• 4 ounces butter
  • 3 tablespoons sherry
  • 1/2 teaspoon cayenne pepper (or to taste)
  • 48 oysters (6 to 12 per person), cleansed of mud

Prepare a grill setup and burn a hardwood fire to build up some good coals.

Round up some tongs, some oyster knives or just small paring knives, and some kitchen towels (the faded, stained, and torn ones, not the hand-embroidered ones).

Put the butter, sherry, and cayenne in a small clay pot or saucepan, and place in a nest of coals out of the way to heat. Simmer briefly, and then keep warm.

Meanwhile, arrange the oysters, rounded side down, on the grill over the coal bed. Those who like them rare will want to pull them from the heat as soon as the shell yawns one iota. This is when they are juiciest, so apply caution and kitchen towels.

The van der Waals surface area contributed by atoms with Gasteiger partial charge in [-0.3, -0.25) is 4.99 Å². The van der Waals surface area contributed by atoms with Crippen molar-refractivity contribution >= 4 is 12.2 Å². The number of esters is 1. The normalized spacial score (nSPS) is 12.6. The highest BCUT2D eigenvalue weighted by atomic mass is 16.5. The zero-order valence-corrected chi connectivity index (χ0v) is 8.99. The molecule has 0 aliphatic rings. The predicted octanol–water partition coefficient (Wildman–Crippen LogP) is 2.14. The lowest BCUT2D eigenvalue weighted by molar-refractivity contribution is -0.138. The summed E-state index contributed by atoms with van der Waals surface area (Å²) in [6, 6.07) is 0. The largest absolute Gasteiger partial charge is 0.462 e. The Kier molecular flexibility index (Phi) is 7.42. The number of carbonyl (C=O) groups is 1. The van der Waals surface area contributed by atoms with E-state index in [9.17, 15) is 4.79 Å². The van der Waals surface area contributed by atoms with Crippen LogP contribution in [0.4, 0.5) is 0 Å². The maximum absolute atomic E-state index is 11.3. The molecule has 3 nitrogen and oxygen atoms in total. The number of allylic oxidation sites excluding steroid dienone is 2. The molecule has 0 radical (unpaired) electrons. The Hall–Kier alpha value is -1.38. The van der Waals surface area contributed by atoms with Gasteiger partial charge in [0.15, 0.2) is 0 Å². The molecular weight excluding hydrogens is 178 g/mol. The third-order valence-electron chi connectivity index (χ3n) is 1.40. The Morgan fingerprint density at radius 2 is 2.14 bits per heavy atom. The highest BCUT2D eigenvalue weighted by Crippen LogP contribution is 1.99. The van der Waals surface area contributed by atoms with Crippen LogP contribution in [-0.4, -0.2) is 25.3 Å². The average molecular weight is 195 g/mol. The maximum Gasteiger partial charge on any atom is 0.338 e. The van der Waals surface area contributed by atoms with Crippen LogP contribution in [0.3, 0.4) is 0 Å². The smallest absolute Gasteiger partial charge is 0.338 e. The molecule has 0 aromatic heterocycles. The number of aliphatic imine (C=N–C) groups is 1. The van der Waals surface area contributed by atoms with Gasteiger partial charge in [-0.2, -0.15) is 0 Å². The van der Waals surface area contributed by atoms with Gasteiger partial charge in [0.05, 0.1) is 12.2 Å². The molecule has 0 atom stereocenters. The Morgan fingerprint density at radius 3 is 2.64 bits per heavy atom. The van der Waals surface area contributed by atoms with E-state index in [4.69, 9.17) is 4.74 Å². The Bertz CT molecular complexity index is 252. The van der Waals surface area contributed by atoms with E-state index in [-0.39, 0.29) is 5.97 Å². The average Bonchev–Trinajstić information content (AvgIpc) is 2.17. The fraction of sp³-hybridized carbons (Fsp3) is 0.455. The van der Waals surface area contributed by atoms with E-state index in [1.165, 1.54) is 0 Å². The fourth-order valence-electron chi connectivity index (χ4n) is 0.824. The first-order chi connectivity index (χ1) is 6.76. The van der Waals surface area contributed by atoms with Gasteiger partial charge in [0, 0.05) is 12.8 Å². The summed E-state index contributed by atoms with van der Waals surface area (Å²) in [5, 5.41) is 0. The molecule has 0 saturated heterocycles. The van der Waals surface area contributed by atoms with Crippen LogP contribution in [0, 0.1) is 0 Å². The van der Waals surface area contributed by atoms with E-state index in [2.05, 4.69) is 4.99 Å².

As the oysters remain over the coals, they cook and shrink and eventually dry out entirely. But as I previously said, tastes in shellfish-eating vary infinitely. This is a good opportunity for experimentation.

Use the knife to pop off the top shell, then slide the knife under the meat to free it, trying not to mangle it. Spoon on sherry butter and eat immediately.

Serves 8.


Recipe adapted from Cooking with Fire © Paula Marcoux.

Photography by © Keller & Keller. Used with permission of Storey Publishing.

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